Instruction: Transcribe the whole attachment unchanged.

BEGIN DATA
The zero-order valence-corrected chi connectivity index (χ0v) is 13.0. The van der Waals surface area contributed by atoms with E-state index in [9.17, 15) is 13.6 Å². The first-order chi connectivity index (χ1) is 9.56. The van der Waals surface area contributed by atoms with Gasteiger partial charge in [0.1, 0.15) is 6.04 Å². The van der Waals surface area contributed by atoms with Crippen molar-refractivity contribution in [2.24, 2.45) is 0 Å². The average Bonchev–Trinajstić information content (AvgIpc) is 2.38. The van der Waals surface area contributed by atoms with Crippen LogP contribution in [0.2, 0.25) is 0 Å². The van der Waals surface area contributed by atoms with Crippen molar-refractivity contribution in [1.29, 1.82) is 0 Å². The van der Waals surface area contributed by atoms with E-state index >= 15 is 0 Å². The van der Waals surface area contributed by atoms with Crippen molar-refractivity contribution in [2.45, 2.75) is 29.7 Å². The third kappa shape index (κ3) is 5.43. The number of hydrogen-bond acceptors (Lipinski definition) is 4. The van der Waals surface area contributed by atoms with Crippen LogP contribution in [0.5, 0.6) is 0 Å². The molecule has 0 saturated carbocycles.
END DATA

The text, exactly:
The zero-order valence-corrected chi connectivity index (χ0v) is 13.0. The van der Waals surface area contributed by atoms with E-state index in [9.17, 15) is 13.6 Å². The first-order chi connectivity index (χ1) is 9.56. The van der Waals surface area contributed by atoms with Gasteiger partial charge in [0.1, 0.15) is 6.04 Å². The van der Waals surface area contributed by atoms with Crippen molar-refractivity contribution in [2.24, 2.45) is 0 Å². The average Bonchev–Trinajstić information content (AvgIpc) is 2.38. The van der Waals surface area contributed by atoms with Crippen LogP contribution in [0.2, 0.25) is 0 Å². The van der Waals surface area contributed by atoms with Crippen molar-refractivity contribution in [1.29, 1.82) is 0 Å². The van der Waals surface area contributed by atoms with E-state index >= 15 is 0 Å². The van der Waals surface area contributed by atoms with Crippen molar-refractivity contribution in [2.45, 2.75) is 29.7 Å². The third kappa shape index (κ3) is 5.43. The number of hydrogen-bond acceptors (Lipinski definition) is 4. The van der Waals surface area contributed by atoms with Crippen LogP contribution in [0.5, 0.6) is 0 Å². The molecule has 0 saturated carbocycles.